Late Night Notebook: Ochai Agbaji with the ball, KU's speed demons and an injury update

Kansas guard Ochai Agbaji (30) looks to drive around Kansas center Udoka Azubuike (35) during Late Night in the Phog on Friday, Oct. 4, 2019 at Allen Fieldhouse.

Kansas guard Ochai Agbaji (30) looks to drive around Kansas center Udoka Azubuike (35) during Late Night in the Phog on Friday, Oct. 4, 2019 at Allen Fieldhouse. by Nick Krug

Given the fact that Snoop Dogg’s Late Night set was three times as long and a lot more eye-opening than the Jayhawks’ scrimmage, it makes sense that the music stole so many headlines Friday night and Saturday morning.

But this was a basketball event after all, and KU coach Bill Self was more than happy to talk hoops after it was over.

“I thought neither team guarded a lick tonight and I thought it was brother-in-law ball,” Self said long after the festivities had ended. “I thought that big guys didn’t rebound and guards didn’t pass it very well and I really think that was a perfect example of how we’re not supposed to play.”

While similar words have come out of Self’s mouth after every Late Night scrimmage for the past decade and a half — he even made note of that himself on Friday — there were still a few notable moments during the Jayhawks’ scrimmage, which came before Snoop took the floor and featured 10 scholarship players.

The Crimson squad, which featured three projected starters — Ochai Agbaji, Marcus Garrett and Silvio De Sousa to the Blue team’s two in Devon Dotson and Udoka Azubuike — topped the Blue squad, 32-30, in a fast-paced, up-and-down 12-minute teaser for the season ahead.

Here’s a look at a few highlights:

Agbaji the ball handler

Although Self twice noted that nobody should take too much from Friday’s scrimmage, the fact that sophomore guard Ochai Agbaji handled the ball in the half court and even initiated a little offense off the dribble was important.

“Ochai needs to become our third handler, no question about that,” Self said. “That’s really been something that’s kind of been thrown in there (with) the reality that that could become an issue here in the last week or 10 days.”

Before that, Self and company believed that freshman guard Issac McBride would fill that role, even if only in an emergency capacity. But with McBride leaving the program last month, the need to identify another reliable ball handler behind Dotson and Garrett moved to the top of the priority list.

“If one of those guys were to get hurt then Ochai would have to be our second handler in the game, at least the way I see it right now,” Self said. “So it’s going to be real important that Marcus and Devon stay healthy.”

Speed demons

The breakneck pace of the 12-minute scrimmage rarely slowed and became a flat-out foot race at times.

But don’t take that to mean the Jayhawks will employ a run-and-gun style all the time during the upcoming season.

“Well, I think we could play fast,” Self said. “But it’s a lot easier to score fast when the other team never tries to guard you. That’s not how we’ll play. … I do believe that there’s some potential to score the ball (fast), but there should be more potential to defend it and you didn’t see that tonight.”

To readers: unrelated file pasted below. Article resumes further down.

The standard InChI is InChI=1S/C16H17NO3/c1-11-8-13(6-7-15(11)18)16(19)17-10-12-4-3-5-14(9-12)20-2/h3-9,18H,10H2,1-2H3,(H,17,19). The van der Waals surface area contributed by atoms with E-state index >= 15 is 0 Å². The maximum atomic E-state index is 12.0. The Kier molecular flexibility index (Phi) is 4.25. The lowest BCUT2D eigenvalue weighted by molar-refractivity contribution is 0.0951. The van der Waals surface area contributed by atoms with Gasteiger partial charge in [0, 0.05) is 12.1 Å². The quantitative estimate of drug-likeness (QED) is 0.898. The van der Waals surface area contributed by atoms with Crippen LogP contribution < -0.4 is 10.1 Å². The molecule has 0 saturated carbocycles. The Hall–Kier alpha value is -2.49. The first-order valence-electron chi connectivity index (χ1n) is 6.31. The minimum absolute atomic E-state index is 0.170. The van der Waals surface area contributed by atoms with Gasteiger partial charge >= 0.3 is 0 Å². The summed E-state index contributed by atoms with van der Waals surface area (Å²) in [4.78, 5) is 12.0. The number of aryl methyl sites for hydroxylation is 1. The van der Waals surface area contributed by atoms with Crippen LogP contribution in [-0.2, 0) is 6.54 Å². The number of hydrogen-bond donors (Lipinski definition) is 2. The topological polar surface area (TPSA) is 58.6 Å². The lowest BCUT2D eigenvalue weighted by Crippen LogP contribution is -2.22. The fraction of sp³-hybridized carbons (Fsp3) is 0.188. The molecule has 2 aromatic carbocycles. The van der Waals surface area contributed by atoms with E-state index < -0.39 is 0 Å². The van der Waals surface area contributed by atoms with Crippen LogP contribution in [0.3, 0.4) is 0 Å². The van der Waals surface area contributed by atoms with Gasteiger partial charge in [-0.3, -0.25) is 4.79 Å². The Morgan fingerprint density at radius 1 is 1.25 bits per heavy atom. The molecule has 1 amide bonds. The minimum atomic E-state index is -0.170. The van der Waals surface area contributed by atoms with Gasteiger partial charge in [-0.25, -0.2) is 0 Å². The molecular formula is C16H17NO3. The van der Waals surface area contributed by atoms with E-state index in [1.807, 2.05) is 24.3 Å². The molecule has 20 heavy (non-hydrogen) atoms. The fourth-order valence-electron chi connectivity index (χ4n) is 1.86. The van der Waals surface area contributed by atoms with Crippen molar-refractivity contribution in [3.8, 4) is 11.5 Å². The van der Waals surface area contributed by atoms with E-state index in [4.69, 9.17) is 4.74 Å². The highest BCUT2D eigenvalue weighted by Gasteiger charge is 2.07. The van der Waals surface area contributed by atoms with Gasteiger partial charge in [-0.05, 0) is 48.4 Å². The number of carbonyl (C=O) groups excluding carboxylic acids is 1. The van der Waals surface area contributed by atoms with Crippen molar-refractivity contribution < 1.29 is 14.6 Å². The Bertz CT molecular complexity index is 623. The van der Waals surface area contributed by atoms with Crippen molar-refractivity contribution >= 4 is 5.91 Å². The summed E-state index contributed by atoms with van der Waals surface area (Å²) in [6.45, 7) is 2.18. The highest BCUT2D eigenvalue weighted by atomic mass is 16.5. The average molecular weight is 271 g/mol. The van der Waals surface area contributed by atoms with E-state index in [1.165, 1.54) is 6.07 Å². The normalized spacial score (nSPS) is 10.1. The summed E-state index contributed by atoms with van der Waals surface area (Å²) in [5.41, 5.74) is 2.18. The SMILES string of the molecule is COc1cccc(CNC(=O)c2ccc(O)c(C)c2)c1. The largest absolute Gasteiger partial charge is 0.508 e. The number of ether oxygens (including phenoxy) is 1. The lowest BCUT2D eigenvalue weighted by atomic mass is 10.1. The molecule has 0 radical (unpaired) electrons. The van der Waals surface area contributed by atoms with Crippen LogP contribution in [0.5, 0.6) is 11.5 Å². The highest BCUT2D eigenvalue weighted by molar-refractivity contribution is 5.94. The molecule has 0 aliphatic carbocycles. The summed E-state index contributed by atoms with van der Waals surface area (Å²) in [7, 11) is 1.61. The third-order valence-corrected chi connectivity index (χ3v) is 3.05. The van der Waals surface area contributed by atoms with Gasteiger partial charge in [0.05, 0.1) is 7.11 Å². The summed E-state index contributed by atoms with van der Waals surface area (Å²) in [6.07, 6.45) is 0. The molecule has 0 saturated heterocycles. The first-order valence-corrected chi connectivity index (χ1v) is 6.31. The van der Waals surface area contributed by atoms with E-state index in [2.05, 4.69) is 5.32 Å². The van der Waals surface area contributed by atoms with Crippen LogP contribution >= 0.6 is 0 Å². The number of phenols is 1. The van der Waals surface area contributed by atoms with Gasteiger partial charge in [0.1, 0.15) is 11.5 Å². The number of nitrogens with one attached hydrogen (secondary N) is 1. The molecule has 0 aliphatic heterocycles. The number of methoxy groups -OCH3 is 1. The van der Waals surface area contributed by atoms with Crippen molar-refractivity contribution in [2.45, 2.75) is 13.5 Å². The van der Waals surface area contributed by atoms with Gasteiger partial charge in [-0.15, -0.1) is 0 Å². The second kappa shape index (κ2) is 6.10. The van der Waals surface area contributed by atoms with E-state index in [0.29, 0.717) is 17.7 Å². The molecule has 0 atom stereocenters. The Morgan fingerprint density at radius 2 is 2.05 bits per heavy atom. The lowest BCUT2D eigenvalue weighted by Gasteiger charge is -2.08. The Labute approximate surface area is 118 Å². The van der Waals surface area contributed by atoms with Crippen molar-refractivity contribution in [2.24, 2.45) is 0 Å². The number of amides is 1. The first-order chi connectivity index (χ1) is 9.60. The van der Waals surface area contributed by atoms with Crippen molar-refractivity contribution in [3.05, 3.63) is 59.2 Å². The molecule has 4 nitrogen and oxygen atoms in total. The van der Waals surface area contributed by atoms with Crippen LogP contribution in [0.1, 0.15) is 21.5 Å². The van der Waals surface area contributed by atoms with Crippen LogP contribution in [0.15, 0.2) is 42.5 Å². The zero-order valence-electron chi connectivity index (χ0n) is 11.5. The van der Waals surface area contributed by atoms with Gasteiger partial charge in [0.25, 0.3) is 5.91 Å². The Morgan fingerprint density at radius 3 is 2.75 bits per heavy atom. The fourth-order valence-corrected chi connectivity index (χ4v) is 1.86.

Self has seen much better defense throughout the practices KU has had without 16,000 fans watching.

“Yeah. Pretty good,” he said. “Not great. We still have to figure out how to guard ball screens because we’re not good at it yet. But hopefully in the next two or three weeks we’ll become better and by the time we play Duke we’ll be much better than we are today at it.”

Injury update

After tweaking his hamstring on the first official day of practice last week, KU senior Isaiah Moss, a graduate transfer from Iowa, got back to practice earlier Friday but did not participate in the scrimmage.

“He practiced (Friday),” Self said. “And his hamstring tightened on him so we decided to hold him (out).”

That fact, at least in part, contributed to the Jayhawks playing a 12-minute scrimmage instead of the more traditional 20-minute battle.

“We were going to go 20 minutes,” Self said. “(But) I’m glad we didn’t because we only had 10 scholarship guys out there and then you throw in (walk-ons) Elijah (Elliott) and Chris (Teahan) and Michael (Jankovich). One team only had six. So even playing a short amount of time, that wasn’t enough time to accomplish anything so I thought it was better to get in and get out considering our injury situation.”

Up next

With KU basketball Media Day slated for Wednesday and Big 12 Media Day set for Oct. 23, the Jayhawks have just a handful of practices and those two media days remaining before the arrival of the 2019-20 season.

KU opens exhibition play on Oct. 24 against Fort Hays State at Allen Fieldhouse and will follow that up with their final tune-up on Oct. 31 versus Pittsburg State.

After that, things get going for real, with KU taking on Duke in the season opener at 6 p.m. Nov. 5 at the Champions Classic at Madison Square Garden in New York City.


Kenneth Knoll

In bottom box , why do we care about schedule and roster for 2017-18, and 2010-11 timeline??

11 months, 2 weeks ago


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